The ball doth seem addled liketh Good King George III departing for the darkest climes of human reason.  The woods anon doth hinder any efforts for retrieval at this late hour.  Darkness swallows the round sphere liketh Lady Fate hath consumed Lord Leo’s chance of victory.

“Someone shut him up, please.  We’re all just too friggin’ lazy to go into the woods after the ball that’s all.  Ryan and I are just warming up . . .”

Lord Leonardo asserts himself, fortified as he is with the will to achieve victory, though all the gods, angels of Hell, or plain honest fact assert otherwise.  Such is the mark of a true hero!  A man ready to lay his life and fragile soon-to-be-smited self-esteem before the butcher’s block.

“What the hell does that even mean?!  Does anyone have anymore balls?  Was that the last one?”

Many of the tennis balls hath disappeared atop the fencing that surroundeth the court.  It be spoken among babe and baron alike that Shan the Mighty knew not his own strength and hath caused many a tennis ball to go fly over this very fence as well as incite the Great Fire of 1666 in his fury to light his favorite pipe.  Many a London man, woman and child perished that night, and many yet still were saved from the plague that dwelt within the shoddy housing.  Still it is said that life and death walk hand-in-hand with the young lad — particularly afra’ a spot or three of whiskey.

Ryan the Brave volunteered to enter the dark forest to retrieve more balls from the periphery.  Tales of his valiant courage are still told today as the seconds, minutes passed silently among the trees while wolves and squirrels alike howled at thy moon, Heaven’s most sacred orb.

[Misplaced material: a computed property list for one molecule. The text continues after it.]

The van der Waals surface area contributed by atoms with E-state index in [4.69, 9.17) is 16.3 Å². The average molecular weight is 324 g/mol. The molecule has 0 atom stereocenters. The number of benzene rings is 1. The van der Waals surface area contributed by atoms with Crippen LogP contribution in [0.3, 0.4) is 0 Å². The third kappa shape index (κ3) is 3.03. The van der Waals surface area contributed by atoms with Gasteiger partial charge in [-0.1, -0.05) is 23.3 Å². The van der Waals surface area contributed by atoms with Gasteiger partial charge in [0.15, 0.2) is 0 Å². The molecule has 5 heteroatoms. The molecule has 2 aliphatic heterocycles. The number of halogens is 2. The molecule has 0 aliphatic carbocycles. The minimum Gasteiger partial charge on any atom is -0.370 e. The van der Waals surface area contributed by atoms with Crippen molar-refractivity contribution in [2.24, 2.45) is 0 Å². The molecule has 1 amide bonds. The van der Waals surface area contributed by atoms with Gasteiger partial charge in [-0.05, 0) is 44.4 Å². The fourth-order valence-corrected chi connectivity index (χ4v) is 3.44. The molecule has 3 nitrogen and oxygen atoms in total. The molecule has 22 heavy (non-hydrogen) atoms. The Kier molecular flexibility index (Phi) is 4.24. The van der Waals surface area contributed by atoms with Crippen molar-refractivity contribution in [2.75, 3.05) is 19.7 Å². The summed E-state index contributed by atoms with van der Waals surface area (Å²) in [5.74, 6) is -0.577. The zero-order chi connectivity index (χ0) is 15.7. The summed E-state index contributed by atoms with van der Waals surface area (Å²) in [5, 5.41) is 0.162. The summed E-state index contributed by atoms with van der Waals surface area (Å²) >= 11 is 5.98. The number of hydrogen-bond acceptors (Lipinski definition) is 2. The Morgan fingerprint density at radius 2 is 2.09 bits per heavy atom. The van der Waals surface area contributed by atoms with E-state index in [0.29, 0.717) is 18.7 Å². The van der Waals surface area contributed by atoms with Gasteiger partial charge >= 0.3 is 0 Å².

“Fear not, sir!”  Lord Ryan shoutest, this Heaven-blessed Achilles, emerging from the thicket with nary a cut or bruise.  “We still possess four balls of tennis!  A troupe of squirrel had sought to feast on their innards, to construct a purse for their autumn storage.  Let us cheer Heaven’s kind fortune!”

“Oh, ‘tis a wondrous night!” Prince Shan exclaims in delight.

“Frabjous day, callooh callah!”  Murph Dragonsbane chortled jubilantly.

“Just someone serve the ball,” Leo the Most Impatient grumbled amid his cohorts’ ebullience.

“Methinks your partner is afflicted with brain fever,” sniggered Shan, son of Shagra, Sultan of Shamballa and Sushi-eater Supreme.

“A bit of the chloric, no more,” Good Ryan asserteth.  “He fears defeat and thus agitation plagues his spirit.”

“Guys, seriously, I’m fine.  Let’s finish this game.  Your sister will kill me if I’m late for . . . uhg, “The Bachelorette.”

Indeed Lord Leonardo has anon been betrothed to Lady Katie the Fair and longs her reassuring hand lest he go mad with love sickedness.

“Charley, I’m going to kill you . . .”

“Ha, thy team-mate ist a craven coward as well as a fool,” Dragonsbane mutters beneath is breath, long-since tainted with brandy and the shire’s last cask of Guiness Stout.

“Recind they words, lest you feel the prick of my steel piece your gullet,” Ryan the Vicious growls from the farthest side of the court, wielding his racket like a Persian saber.

“Speak with thine actions, dog!  The braggart may win his battles with a forked tongue, but the soldier’s cut is the more severe.”

“Seriously, I have to stop coming over here,” Leo the Meek moaned, much like a saloon slattern may cry to her nightly patrons, those rich dandy darlings who slip their manhood deep within . . .

“CHARLEY!”

Well, that spells the end of this tourney.  Many heartfelt thanks (and apologies) to our most noble contenders.  Lads, remember to stay true to your King, your Country and your God as befits our most revered knights.  As for meself, ah’m off to take the mickey and grab’a fresh pint.  On behalf of Sir Charles the Magnificent and Slight Pickeled, I bid you all adieu . . . wankers one and all!